Managing stress in the winter time can improve the performance of feedlot cattle. Cattle respond to cold stress by burning more calories to maintain body temperature.
There are several ways that cattle battle combat cold temperatures. One method is through internal and external insulation. External insulation is affected by hide thickness (breed and genetics) and hair coat. The temperature at which cattle begin to use additional energy to maintain body temperature is called the lower critical temperature.
Cattle with a heavy winter coat have a lower critical temperature of about 20 degrees F. When they have a summer hair coat or the hair coat is wet, the lower critical temperature is just over 50 degrees. For each degree of cold stress below this temperature their energy needs are increased a little less than 1%. The effective temperature for cold stress is impacted by the wind speed in addition to the temperature.
Other factors that affect the lower critical temperature are the cattle’s age and body condition (internal insulation) and the heat generated by the ration fed. So how do you use this knowledge to improve cattle comfort?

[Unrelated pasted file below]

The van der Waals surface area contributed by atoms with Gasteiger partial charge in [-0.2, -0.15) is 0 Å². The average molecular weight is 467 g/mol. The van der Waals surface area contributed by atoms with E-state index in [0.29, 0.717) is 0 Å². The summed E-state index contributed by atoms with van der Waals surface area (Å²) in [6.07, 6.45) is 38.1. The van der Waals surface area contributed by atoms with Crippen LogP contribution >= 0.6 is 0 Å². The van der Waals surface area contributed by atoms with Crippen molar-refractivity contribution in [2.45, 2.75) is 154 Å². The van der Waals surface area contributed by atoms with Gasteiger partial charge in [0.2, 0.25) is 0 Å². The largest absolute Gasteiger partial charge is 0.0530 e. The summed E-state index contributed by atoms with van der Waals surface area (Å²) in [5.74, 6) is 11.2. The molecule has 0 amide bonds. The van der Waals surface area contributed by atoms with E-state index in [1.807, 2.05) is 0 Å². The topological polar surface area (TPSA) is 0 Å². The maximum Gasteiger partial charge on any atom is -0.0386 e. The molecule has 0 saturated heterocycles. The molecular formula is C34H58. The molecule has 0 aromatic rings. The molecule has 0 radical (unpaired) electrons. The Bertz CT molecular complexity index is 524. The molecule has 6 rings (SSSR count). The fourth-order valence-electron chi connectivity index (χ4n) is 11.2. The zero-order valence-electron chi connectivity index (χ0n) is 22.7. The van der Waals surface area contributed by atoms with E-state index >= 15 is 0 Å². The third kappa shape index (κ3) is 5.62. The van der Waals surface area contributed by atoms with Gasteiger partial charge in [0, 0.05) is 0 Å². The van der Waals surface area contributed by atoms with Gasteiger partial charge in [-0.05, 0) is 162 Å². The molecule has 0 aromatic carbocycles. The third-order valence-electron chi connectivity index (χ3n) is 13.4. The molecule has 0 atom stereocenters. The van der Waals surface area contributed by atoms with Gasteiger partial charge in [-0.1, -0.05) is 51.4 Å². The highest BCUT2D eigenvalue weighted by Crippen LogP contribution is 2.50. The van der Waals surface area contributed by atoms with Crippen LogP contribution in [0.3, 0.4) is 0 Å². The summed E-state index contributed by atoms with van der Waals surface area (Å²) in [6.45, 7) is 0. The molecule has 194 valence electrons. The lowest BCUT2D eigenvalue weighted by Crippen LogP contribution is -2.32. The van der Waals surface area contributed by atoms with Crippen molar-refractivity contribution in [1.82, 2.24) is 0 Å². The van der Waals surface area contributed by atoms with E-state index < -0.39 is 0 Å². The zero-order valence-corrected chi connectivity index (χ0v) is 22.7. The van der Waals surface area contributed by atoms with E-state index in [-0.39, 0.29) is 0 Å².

Provide wind protection
Reducing the effects of wind on the animal reduces that effective temperature. This might be a windbreak fence, shelterbelt, or a shelter. If providing a windbreak, try to keep it 80% solid and 20% open. This is more effective in reducing the wind speed behind the break.
Offer appropriate shelter
If you are providing shelter, give the animals enough space (>20 square feet per head) and make sure that the building is well ventilated. Poor ventilation increases stress on the respiratory system and traps moisture in the building. That moisture accelerates heat losses.
Cattle can lose heat when lying down by direct conduction. In conditions where moisture may build up in the areas where cattle bed down, bedding can provide a layer of insulation between the animal and the ground.
By being proactive in snow removal in feedlot you can reduce the potential for muddy conditions when temperatures thaw. Mud may be more stressful than cold in Iowa feedlots because it reduces the insulation value of the hair coat and requires more energy for the animal to travel from feed to water to resting areas. Cattle have the ability to thrive in cold weather. However, to live up to those abilities requires protection from the wind which can cut through their natural insulation. Protection from excessive moisture can help maintain this insulation as well. Bedding, along with proper animal density and ventilation in shelters are management tools that can help.
These are immediate steps to improve feedlot cattle comfort. For help in making longer term investments in facilities to improve cattle comfort look for more information in a series of 10 workshops to be held across Iowa In February and March.